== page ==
Early deals licensing mobile rights for sports content favor medium-range terms of two to five years, exclusivity and minimum guarantees instead of revenue sharing, according to Kagan Research. The constraint: technology.
In these early days, cellular operators tend to set consumer prices high in part to limit consumer usage so network infrastructures don't get jammed. The research firm presented its insight during an audio conference Jan. 26.
Once mobile technology players perfect ways to limit geographic dispersion of their content, individual sports teams will be better able to engage in local licensing deals. Because cell signals are received from short-range tower antennas, content dispersion can be restricted to only antenna clusters in a desired region, according to Kagan Research.
Currently, sports leagues are disposed to exclusive deals it will spur the cell carrier to aggressively market its sports content. However, the financial gain from any exclusivity premium has to be balanced against reduced promotional punch resulting from narrower penetration of the more than 200 million U.S. cell phone subscribers.
Income from revenue sharing has so far disappointed sports leagues, in part because of a paucity of data. As a result, they are oriented towards contracts setting substantial minimum guarantees, said Christopher Russo, president of consultancy CR Media Ventures. One type of revenue sharing deal gives 25 percent to the sports rights owner, 25 percent to a middleman aggregator and 50 percent to the carrier.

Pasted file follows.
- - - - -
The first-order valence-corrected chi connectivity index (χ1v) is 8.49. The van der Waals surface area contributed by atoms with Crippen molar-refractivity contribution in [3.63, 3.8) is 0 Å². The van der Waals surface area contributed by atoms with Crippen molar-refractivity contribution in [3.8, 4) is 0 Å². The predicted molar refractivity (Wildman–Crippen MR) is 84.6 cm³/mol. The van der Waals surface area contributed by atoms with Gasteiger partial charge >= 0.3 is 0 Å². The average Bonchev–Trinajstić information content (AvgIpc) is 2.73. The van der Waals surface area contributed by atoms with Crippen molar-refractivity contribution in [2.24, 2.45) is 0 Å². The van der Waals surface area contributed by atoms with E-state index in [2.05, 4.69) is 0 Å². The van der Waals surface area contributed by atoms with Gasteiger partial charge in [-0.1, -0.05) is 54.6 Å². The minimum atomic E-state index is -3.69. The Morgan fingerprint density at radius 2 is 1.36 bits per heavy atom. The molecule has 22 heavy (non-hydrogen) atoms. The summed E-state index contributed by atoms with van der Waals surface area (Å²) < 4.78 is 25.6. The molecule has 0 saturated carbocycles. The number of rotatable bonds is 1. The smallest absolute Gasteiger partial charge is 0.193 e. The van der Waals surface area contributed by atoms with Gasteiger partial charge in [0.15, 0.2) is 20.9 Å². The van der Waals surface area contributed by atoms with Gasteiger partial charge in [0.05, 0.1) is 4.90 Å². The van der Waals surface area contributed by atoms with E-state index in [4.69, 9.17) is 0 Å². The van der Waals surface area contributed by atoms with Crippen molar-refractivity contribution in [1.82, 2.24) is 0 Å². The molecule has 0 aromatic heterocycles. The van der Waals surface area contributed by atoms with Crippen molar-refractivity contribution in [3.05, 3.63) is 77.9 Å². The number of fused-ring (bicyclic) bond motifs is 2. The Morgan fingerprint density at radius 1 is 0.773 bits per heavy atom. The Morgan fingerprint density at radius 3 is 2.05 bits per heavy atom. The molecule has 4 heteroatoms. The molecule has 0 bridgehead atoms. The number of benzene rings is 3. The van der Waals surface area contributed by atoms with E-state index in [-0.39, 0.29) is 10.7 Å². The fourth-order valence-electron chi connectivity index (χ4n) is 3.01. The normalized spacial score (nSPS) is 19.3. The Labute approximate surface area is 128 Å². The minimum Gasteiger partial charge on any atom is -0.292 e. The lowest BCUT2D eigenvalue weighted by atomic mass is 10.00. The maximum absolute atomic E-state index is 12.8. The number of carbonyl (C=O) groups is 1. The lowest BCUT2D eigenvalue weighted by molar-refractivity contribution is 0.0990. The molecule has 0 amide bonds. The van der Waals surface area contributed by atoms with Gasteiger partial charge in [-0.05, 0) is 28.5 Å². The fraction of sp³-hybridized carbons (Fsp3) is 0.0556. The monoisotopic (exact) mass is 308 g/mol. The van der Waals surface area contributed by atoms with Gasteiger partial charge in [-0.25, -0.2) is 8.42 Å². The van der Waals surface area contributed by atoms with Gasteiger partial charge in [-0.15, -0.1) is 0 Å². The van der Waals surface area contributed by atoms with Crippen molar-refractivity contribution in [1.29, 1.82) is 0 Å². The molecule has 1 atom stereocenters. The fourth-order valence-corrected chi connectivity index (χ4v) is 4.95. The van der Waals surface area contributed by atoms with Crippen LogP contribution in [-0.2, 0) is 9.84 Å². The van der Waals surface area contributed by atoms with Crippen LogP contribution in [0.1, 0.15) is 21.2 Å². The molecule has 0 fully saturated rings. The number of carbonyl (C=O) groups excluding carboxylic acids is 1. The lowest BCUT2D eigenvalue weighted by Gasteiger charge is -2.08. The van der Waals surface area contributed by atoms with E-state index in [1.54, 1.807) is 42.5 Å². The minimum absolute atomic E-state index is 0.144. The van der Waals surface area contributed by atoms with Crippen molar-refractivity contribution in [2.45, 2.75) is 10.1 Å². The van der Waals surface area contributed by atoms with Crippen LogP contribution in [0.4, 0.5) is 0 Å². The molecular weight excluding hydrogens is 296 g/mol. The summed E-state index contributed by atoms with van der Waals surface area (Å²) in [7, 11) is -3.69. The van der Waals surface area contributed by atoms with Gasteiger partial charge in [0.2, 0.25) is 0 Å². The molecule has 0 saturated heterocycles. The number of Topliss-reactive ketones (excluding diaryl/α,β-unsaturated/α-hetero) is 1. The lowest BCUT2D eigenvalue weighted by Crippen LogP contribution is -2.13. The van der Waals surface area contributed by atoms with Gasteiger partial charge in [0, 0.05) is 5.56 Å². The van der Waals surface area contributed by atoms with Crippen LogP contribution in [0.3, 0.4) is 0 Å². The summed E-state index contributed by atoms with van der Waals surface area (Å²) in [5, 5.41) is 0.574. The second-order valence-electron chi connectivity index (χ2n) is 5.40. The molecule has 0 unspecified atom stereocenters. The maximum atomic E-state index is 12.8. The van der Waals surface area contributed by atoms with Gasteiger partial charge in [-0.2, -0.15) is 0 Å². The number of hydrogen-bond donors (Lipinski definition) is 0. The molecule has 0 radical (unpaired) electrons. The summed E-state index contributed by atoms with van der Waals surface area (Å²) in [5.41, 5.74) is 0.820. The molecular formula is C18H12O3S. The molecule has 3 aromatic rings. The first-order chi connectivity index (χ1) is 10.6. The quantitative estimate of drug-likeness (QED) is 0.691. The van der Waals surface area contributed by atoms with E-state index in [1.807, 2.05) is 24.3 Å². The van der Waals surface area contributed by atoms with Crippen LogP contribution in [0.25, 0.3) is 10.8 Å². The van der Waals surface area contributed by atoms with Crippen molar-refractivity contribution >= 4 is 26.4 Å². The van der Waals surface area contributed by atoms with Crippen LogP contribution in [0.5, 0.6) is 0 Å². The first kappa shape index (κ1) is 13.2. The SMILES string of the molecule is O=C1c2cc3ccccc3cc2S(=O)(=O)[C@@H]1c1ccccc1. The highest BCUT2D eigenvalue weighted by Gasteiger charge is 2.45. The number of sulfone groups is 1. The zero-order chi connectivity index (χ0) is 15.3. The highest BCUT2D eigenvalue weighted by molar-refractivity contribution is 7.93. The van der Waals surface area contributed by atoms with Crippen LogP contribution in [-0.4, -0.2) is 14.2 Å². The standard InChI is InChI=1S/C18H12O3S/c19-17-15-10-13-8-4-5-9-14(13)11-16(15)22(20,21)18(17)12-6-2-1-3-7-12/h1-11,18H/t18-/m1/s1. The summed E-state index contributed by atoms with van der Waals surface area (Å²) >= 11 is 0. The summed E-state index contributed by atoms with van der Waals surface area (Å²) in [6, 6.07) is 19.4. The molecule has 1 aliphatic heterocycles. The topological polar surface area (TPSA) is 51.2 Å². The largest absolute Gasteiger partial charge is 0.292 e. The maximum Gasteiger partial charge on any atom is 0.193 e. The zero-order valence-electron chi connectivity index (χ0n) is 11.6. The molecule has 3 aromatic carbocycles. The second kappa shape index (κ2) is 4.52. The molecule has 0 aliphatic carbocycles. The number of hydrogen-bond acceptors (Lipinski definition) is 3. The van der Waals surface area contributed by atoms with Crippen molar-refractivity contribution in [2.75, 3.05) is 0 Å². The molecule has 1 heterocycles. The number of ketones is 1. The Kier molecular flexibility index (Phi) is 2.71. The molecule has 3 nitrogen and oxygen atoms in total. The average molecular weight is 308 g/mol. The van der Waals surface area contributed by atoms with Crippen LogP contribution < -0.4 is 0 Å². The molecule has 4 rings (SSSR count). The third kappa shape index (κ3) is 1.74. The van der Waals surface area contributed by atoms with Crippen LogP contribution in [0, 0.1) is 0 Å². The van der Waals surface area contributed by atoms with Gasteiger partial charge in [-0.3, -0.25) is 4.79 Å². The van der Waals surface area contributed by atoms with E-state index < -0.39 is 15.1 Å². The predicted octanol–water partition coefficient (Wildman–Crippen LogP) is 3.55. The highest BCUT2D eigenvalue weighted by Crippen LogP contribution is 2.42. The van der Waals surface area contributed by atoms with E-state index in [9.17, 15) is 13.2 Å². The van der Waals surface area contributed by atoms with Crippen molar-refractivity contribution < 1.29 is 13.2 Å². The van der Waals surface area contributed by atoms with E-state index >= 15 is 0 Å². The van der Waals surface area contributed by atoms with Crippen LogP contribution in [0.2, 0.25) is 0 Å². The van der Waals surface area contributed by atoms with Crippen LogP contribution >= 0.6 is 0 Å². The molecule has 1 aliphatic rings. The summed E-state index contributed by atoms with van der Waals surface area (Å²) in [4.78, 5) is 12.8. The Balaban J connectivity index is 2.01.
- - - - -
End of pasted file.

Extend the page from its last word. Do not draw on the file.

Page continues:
According to Michael Boyd, senior director of programming at Qualcomm's MediaFLO interactive content project, eventually each sports rights holder will parcel out its pool of events into separate packages. Each will be exclusive to a single buyer just as professional football's existing broadcast TV rights are split into two league packages for day games, a Monday night game and a Sunday night package.
Ed Desser, president of Desser Sports Media, pointed out that deal making is somewhat constrained by a rights tangle. It's not always clear what rights teams hold and what is controlled by their league. Given that mobile is a wireless medium, some old, expansively written analog TV broadcast contracts might be construed as including mobile, too, he said.
Mobile sports are expected to be add to consumer consumption, not siphon sports audiences from other media. Today, sports rights holders get more than $8 billion per year for national and local rights, said Kagan Research senior analyst John Mansell.
Until the full extent of consumer appetite for sports content is established, which will take two to four years of experience, nobody will be sure about the long-term value of rights, noted Russo.
For more information, visit www.kagan.com.
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